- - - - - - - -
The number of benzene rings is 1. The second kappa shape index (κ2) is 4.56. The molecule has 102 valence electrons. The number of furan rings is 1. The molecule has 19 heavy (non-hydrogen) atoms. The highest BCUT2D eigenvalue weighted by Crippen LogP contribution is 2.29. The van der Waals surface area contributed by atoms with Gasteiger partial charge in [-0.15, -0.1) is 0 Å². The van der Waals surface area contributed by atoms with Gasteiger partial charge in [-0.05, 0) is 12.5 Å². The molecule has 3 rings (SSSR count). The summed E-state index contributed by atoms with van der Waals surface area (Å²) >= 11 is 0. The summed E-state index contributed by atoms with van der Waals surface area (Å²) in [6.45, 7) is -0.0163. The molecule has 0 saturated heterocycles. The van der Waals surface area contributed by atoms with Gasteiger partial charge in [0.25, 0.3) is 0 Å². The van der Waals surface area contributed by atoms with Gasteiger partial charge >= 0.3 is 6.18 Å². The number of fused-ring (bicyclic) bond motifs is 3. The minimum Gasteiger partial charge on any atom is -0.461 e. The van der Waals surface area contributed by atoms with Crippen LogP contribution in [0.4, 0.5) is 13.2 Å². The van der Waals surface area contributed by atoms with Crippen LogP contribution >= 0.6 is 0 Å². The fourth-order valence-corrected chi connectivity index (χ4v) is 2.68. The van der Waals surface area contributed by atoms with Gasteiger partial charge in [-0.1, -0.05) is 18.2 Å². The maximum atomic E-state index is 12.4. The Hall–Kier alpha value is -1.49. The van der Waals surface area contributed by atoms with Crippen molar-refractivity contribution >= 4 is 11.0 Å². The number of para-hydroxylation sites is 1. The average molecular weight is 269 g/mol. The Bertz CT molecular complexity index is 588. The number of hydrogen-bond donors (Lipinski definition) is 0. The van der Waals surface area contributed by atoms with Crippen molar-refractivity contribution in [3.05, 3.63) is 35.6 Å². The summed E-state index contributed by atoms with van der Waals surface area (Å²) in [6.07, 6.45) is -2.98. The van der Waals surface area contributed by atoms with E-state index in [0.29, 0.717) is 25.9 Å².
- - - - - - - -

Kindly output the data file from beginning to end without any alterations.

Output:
The number of benzene rings is 1. The second kappa shape index (κ2) is 4.56. The molecule has 102 valence electrons. The number of furan rings is 1. The molecule has 19 heavy (non-hydrogen) atoms. The highest BCUT2D eigenvalue weighted by Crippen LogP contribution is 2.29. The van der Waals surface area contributed by atoms with Gasteiger partial charge in [-0.15, -0.1) is 0 Å². The van der Waals surface area contributed by atoms with Gasteiger partial charge in [-0.05, 0) is 12.5 Å². The molecule has 3 rings (SSSR count). The summed E-state index contributed by atoms with van der Waals surface area (Å²) >= 11 is 0. The summed E-state index contributed by atoms with van der Waals surface area (Å²) in [6.45, 7) is -0.0163. The molecule has 0 saturated heterocycles. The van der Waals surface area contributed by atoms with Gasteiger partial charge in [0.25, 0.3) is 0 Å². The van der Waals surface area contributed by atoms with Gasteiger partial charge >= 0.3 is 6.18 Å². The number of fused-ring (bicyclic) bond motifs is 3. The minimum Gasteiger partial charge on any atom is -0.461 e. The van der Waals surface area contributed by atoms with Crippen LogP contribution in [0.4, 0.5) is 13.2 Å². The van der Waals surface area contributed by atoms with Crippen LogP contribution >= 0.6 is 0 Å². The fourth-order valence-corrected chi connectivity index (χ4v) is 2.68. The van der Waals surface area contributed by atoms with Gasteiger partial charge in [-0.1, -0.05) is 18.2 Å². The maximum atomic E-state index is 12.4. The Hall–Kier alpha value is -1.49. The van der Waals surface area contributed by atoms with Crippen molar-refractivity contribution >= 4 is 11.0 Å². The number of para-hydroxylation sites is 1. The average molecular weight is 269 g/mol. The Bertz CT molecular complexity index is 588. The number of hydrogen-bond donors (Lipinski definition) is 0. The van der Waals surface area contributed by atoms with Crippen molar-refractivity contribution in [3.05, 3.63) is 35.6 Å². The summed E-state index contributed by atoms with van der Waals surface area (Å²) in [6.07, 6.45) is -2.98. The van der Waals surface area contributed by atoms with E-state index in [0.29, 0.717) is 25.9 Å².